from online to irl

Tiffany Hill
October 07, 2019

Ethan Sykes has been exploring the popular online video game Minecraft for about seven years. Sykes, a college student in Michigan, logs in almost every day to traverse a landscape of trees, soil, homes, and even monsters. But the game is more than a hobby for the 21 year old. It’s also where he’s made friends.

“I think what I like most is the abundance of content for all types of people and the opportunities it can provide,” says Sykes.

Just like finding a date through various apps, it’s become common to make friends online. Teens and young adults who grew up in today’s digital world feel especially comfortable online and can sometimes express themselves more easily than in person.

There’s an online community for almost everyone, whether it’s gaming platforms like the one Sykes uses to social media platforms such as Instagram, Twitter, and Facebook to aggregation and discussion websites such as Reddit. Users can connect with each other based on their shared interests, hobbies, opinions, and more.

For Sykes, the appeal is not only the game itself, but also the community forums. Throughout the years he’s been playing, Sykes has written more than 38,000 posts and amassed more than 1,500 followers. In 2015, he started a Minecraft show with a friend he met through the game. Their show allowed people to watch them as they played Minecraft; 50 to 200 people would tune in. Sykes still has a show called Fields of Blue, in which he interviews other users.

Sykes’ father, Jeremy Miller, says while he doesn’t advocate for anyone spending too much time online, Minecraft has been a healthy outlet for his son. “With Ethan, that’s where he communicated,” says Miller. Sykes has Asperger’s syndrome, which is an autism spectrum disorder. Because of the disorder, Sykes wasn’t able to make friends like a typical child.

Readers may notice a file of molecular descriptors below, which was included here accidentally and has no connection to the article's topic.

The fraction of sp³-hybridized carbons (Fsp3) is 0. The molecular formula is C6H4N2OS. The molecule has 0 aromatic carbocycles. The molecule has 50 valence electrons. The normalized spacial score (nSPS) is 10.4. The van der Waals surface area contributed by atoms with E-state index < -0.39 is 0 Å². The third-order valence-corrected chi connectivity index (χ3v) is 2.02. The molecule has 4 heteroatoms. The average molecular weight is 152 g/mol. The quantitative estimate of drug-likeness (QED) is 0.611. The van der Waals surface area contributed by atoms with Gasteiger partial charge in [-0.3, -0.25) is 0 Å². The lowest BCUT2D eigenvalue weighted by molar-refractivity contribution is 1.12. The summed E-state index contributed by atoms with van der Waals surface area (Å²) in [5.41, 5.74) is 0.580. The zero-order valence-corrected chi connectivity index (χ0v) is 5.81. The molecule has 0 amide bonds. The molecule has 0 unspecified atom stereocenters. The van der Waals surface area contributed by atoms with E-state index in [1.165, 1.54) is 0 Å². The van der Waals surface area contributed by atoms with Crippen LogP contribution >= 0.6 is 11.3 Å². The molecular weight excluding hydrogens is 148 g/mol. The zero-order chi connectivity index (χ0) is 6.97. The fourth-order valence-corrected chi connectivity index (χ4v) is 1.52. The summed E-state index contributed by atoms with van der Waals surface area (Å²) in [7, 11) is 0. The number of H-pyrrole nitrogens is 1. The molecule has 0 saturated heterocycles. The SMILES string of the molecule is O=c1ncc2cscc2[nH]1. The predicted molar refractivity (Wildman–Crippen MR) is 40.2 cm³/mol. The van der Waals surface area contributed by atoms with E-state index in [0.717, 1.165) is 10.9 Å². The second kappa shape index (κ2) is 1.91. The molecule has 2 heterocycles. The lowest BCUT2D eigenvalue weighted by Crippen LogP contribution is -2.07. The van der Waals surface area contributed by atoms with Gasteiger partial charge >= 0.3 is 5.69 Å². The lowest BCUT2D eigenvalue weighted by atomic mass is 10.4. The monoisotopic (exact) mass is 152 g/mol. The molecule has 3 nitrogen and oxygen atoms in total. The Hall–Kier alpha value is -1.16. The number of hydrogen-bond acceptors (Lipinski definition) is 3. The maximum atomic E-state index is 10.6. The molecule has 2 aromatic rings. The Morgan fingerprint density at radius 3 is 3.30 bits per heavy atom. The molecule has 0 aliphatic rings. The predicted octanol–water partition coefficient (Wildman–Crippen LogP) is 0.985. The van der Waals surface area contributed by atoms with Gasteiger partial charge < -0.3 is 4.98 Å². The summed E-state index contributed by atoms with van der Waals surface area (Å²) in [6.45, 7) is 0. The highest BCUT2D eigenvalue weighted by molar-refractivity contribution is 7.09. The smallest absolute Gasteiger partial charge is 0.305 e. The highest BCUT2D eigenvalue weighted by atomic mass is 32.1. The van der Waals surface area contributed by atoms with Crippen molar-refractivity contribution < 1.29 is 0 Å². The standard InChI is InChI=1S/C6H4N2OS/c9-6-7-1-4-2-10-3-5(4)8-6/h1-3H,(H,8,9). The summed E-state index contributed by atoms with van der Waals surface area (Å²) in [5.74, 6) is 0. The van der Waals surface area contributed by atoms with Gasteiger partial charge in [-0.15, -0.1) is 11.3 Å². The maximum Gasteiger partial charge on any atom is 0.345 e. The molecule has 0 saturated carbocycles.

Sykes’ participation in the game’s community forum even blossomed into a real-life friendship. Sykes and Joshua had been chatting online for a long time and made plans to meet in person. When Sykes, who lives in Michigan, visited his parents on O'ahu, he met Joshua at Windward Mall to see a movie.

“We were so excited,” says Miller. “This was a huge step for Ethan’s personal development and it was very emotional for us. Joshua was Ethan’s first real friend. At the same time, we needed to make sure he’d be safe.” Miller says that he and his wife talked with Sykes about it before he met Joshua and they stayed at the mall until Sykes confirmed that he had found Joshua and everything was OK.

Sykes says participating in the Minecraft community has improved his life. “Before then, I never really talked to anyone,” he says. “The only people I talked to were people in my family, but ever since joining the community, not only have I been able to improve my social skills in the game and online, but it’s also helped to improve my social skills in real life.”

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